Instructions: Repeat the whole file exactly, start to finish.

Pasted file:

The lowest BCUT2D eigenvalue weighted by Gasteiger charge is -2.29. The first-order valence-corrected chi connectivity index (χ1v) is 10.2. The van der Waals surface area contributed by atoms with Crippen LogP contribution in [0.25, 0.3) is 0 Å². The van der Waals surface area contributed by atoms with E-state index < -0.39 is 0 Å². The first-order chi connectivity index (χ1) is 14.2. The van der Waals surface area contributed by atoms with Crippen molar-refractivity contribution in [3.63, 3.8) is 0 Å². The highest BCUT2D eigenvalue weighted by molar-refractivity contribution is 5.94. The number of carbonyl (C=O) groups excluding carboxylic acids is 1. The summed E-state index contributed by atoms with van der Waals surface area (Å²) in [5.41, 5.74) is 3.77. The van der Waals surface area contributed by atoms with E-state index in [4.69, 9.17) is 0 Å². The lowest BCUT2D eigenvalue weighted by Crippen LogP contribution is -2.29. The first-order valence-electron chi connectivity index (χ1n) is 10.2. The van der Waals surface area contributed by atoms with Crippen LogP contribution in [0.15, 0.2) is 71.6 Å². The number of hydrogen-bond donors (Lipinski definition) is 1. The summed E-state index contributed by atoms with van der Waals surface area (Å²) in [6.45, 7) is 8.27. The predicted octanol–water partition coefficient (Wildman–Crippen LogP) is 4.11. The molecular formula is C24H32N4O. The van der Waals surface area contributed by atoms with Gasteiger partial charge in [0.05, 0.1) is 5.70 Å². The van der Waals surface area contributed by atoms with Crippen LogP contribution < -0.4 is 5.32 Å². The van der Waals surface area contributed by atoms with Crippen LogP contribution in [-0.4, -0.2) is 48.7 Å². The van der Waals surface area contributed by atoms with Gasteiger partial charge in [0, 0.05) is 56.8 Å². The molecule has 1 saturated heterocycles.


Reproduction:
The lowest BCUT2D eigenvalue weighted by Gasteiger charge is -2.29. The first-order valence-corrected chi connectivity index (χ1v) is 10.2. The van der Waals surface area contributed by atoms with Crippen LogP contribution in [0.25, 0.3) is 0 Å². The van der Waals surface area contributed by atoms with E-state index < -0.39 is 0 Å². The first-order chi connectivity index (χ1) is 14.2. The van der Waals surface area contributed by atoms with Crippen molar-refractivity contribution in [3.63, 3.8) is 0 Å². The highest BCUT2D eigenvalue weighted by molar-refractivity contribution is 5.94. The number of carbonyl (C=O) groups excluding carboxylic acids is 1. The summed E-state index contributed by atoms with van der Waals surface area (Å²) in [5.41, 5.74) is 3.77. The van der Waals surface area contributed by atoms with E-state index in [4.69, 9.17) is 0 Å². The lowest BCUT2D eigenvalue weighted by Crippen LogP contribution is -2.29. The first-order valence-electron chi connectivity index (χ1n) is 10.2. The van der Waals surface area contributed by atoms with Crippen LogP contribution in [0.15, 0.2) is 71.6 Å². The number of hydrogen-bond donors (Lipinski definition) is 1. The summed E-state index contributed by atoms with van der Waals surface area (Å²) in [6.45, 7) is 8.27. The predicted octanol–water partition coefficient (Wildman–Crippen LogP) is 4.11. The molecular formula is C24H32N4O. The van der Waals surface area contributed by atoms with Gasteiger partial charge in [0.05, 0.1) is 5.70 Å². The van der Waals surface area contributed by atoms with Crippen LogP contribution < -0.4 is 5.32 Å². The van der Waals surface area contributed by atoms with Crippen LogP contribution in [-0.4, -0.2) is 48.7 Å². The van der Waals surface area contributed by atoms with Gasteiger partial charge in [0, 0.05) is 56.8 Å². The molecule has 1 saturated heterocycles.